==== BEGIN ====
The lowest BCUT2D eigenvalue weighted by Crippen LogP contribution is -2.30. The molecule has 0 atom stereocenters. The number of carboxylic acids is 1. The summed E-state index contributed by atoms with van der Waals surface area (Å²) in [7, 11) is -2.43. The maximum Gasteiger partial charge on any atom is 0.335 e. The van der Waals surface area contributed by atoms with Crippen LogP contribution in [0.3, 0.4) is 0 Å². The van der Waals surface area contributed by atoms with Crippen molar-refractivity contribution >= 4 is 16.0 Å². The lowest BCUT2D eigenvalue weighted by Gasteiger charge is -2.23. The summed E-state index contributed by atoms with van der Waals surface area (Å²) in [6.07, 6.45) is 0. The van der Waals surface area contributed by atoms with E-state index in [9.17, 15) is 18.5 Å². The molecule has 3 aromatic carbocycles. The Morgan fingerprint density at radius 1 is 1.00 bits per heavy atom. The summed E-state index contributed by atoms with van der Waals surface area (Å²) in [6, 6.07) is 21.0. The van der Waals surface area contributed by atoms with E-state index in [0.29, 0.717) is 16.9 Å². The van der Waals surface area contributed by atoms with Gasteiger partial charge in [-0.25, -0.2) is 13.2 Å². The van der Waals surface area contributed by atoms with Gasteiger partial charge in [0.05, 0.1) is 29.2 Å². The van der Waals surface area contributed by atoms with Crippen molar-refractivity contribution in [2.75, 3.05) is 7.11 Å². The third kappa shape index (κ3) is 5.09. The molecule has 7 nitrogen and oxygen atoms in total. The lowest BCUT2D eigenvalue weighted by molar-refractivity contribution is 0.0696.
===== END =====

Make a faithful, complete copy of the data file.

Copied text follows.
The lowest BCUT2D eigenvalue weighted by Crippen LogP contribution is -2.30. The molecule has 0 atom stereocenters. The number of carboxylic acids is 1. The summed E-state index contributed by atoms with van der Waals surface area (Å²) in [7, 11) is -2.43. The maximum Gasteiger partial charge on any atom is 0.335 e. The van der Waals surface area contributed by atoms with Crippen LogP contribution in [0.3, 0.4) is 0 Å². The van der Waals surface area contributed by atoms with Crippen molar-refractivity contribution >= 4 is 16.0 Å². The lowest BCUT2D eigenvalue weighted by Gasteiger charge is -2.23. The summed E-state index contributed by atoms with van der Waals surface area (Å²) in [6.07, 6.45) is 0. The van der Waals surface area contributed by atoms with E-state index in [9.17, 15) is 18.5 Å². The molecule has 3 aromatic carbocycles. The Morgan fingerprint density at radius 1 is 1.00 bits per heavy atom. The summed E-state index contributed by atoms with van der Waals surface area (Å²) in [6, 6.07) is 21.0. The van der Waals surface area contributed by atoms with E-state index in [0.29, 0.717) is 16.9 Å². The van der Waals surface area contributed by atoms with Gasteiger partial charge in [-0.25, -0.2) is 13.2 Å². The van der Waals surface area contributed by atoms with Gasteiger partial charge in [0.05, 0.1) is 29.2 Å². The van der Waals surface area contributed by atoms with Crippen molar-refractivity contribution in [2.75, 3.05) is 7.11 Å². The third kappa shape index (κ3) is 5.09. The molecule has 7 nitrogen and oxygen atoms in total. The lowest BCUT2D eigenvalue weighted by molar-refractivity contribution is 0.0696.